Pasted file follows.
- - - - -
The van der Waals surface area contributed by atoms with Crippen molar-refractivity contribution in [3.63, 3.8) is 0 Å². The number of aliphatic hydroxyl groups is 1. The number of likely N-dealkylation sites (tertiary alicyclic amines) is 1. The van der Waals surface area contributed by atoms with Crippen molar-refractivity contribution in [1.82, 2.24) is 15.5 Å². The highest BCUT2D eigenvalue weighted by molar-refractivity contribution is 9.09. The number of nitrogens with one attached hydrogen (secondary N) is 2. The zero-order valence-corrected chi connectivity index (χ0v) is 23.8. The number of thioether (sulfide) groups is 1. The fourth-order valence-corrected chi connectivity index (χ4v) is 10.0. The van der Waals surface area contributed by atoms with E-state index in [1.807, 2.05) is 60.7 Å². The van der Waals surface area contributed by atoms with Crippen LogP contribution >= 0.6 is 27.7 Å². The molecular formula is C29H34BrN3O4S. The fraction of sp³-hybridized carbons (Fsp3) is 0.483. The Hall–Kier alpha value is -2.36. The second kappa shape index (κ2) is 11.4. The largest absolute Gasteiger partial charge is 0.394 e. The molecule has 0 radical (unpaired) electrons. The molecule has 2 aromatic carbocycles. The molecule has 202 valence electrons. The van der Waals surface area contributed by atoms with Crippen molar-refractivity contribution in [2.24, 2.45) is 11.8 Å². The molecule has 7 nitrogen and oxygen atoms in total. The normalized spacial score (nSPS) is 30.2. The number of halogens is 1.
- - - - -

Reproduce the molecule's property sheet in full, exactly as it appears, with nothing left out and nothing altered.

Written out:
The van der Waals surface area contributed by atoms with Crippen molar-refractivity contribution in [3.63, 3.8) is 0 Å². The number of aliphatic hydroxyl groups is 1. The number of likely N-dealkylation sites (tertiary alicyclic amines) is 1. The van der Waals surface area contributed by atoms with Crippen molar-refractivity contribution in [1.82, 2.24) is 15.5 Å². The highest BCUT2D eigenvalue weighted by molar-refractivity contribution is 9.09. The number of nitrogens with one attached hydrogen (secondary N) is 2. The zero-order valence-corrected chi connectivity index (χ0v) is 23.8. The number of thioether (sulfide) groups is 1. The fourth-order valence-corrected chi connectivity index (χ4v) is 10.0. The van der Waals surface area contributed by atoms with E-state index in [1.807, 2.05) is 60.7 Å². The van der Waals surface area contributed by atoms with Crippen LogP contribution >= 0.6 is 27.7 Å². The molecular formula is C29H34BrN3O4S. The fraction of sp³-hybridized carbons (Fsp3) is 0.483. The Hall–Kier alpha value is -2.36. The second kappa shape index (κ2) is 11.4. The largest absolute Gasteiger partial charge is 0.394 e. The molecule has 0 radical (unpaired) electrons. The molecule has 2 aromatic carbocycles. The molecule has 202 valence electrons. The van der Waals surface area contributed by atoms with Crippen molar-refractivity contribution in [2.24, 2.45) is 11.8 Å². The molecule has 7 nitrogen and oxygen atoms in total. The normalized spacial score (nSPS) is 30.2. The number of halogens is 1.